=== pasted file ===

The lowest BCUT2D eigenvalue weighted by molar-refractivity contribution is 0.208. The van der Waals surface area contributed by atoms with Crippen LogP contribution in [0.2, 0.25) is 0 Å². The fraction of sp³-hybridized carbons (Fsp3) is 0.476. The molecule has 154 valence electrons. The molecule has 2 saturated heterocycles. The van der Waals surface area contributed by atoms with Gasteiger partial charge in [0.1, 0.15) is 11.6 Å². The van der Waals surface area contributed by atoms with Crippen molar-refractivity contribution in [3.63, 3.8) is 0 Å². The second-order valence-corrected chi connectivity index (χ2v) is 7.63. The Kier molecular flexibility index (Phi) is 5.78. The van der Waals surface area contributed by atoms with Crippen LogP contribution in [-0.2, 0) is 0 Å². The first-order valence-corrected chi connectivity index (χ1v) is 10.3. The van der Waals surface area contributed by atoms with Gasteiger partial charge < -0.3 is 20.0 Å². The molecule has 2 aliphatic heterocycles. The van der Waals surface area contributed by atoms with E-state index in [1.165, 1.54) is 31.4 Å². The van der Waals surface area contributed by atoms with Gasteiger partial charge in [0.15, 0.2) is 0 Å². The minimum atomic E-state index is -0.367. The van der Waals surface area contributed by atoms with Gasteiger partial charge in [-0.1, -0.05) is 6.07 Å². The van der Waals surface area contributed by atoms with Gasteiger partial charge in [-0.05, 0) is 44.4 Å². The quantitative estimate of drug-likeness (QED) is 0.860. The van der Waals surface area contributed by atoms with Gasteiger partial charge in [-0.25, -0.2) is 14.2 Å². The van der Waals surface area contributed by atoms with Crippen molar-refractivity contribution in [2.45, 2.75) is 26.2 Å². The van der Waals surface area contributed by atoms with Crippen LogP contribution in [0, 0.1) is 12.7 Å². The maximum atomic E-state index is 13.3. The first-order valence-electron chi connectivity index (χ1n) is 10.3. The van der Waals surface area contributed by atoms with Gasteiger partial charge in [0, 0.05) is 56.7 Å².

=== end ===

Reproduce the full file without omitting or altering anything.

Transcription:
The lowest BCUT2D eigenvalue weighted by molar-refractivity contribution is 0.208. The van der Waals surface area contributed by atoms with Crippen LogP contribution in [0.2, 0.25) is 0 Å². The fraction of sp³-hybridized carbons (Fsp3) is 0.476. The molecule has 154 valence electrons. The molecule has 2 saturated heterocycles. The van der Waals surface area contributed by atoms with Gasteiger partial charge in [0.1, 0.15) is 11.6 Å². The van der Waals surface area contributed by atoms with Crippen molar-refractivity contribution in [3.63, 3.8) is 0 Å². The second-order valence-corrected chi connectivity index (χ2v) is 7.63. The Kier molecular flexibility index (Phi) is 5.78. The van der Waals surface area contributed by atoms with Crippen LogP contribution in [-0.2, 0) is 0 Å². The first-order valence-corrected chi connectivity index (χ1v) is 10.3. The van der Waals surface area contributed by atoms with Gasteiger partial charge < -0.3 is 20.0 Å². The molecule has 2 aliphatic heterocycles. The van der Waals surface area contributed by atoms with E-state index in [1.165, 1.54) is 31.4 Å². The van der Waals surface area contributed by atoms with Gasteiger partial charge in [0.15, 0.2) is 0 Å². The minimum atomic E-state index is -0.367. The van der Waals surface area contributed by atoms with Gasteiger partial charge in [-0.1, -0.05) is 6.07 Å². The van der Waals surface area contributed by atoms with Gasteiger partial charge in [-0.05, 0) is 44.4 Å². The quantitative estimate of drug-likeness (QED) is 0.860. The van der Waals surface area contributed by atoms with Gasteiger partial charge in [-0.25, -0.2) is 14.2 Å². The van der Waals surface area contributed by atoms with Crippen molar-refractivity contribution in [2.45, 2.75) is 26.2 Å². The van der Waals surface area contributed by atoms with Crippen LogP contribution in [0, 0.1) is 12.7 Å². The maximum atomic E-state index is 13.3. The first-order valence-electron chi connectivity index (χ1n) is 10.3. The van der Waals surface area contributed by atoms with Gasteiger partial charge in [0, 0.05) is 56.7 Å².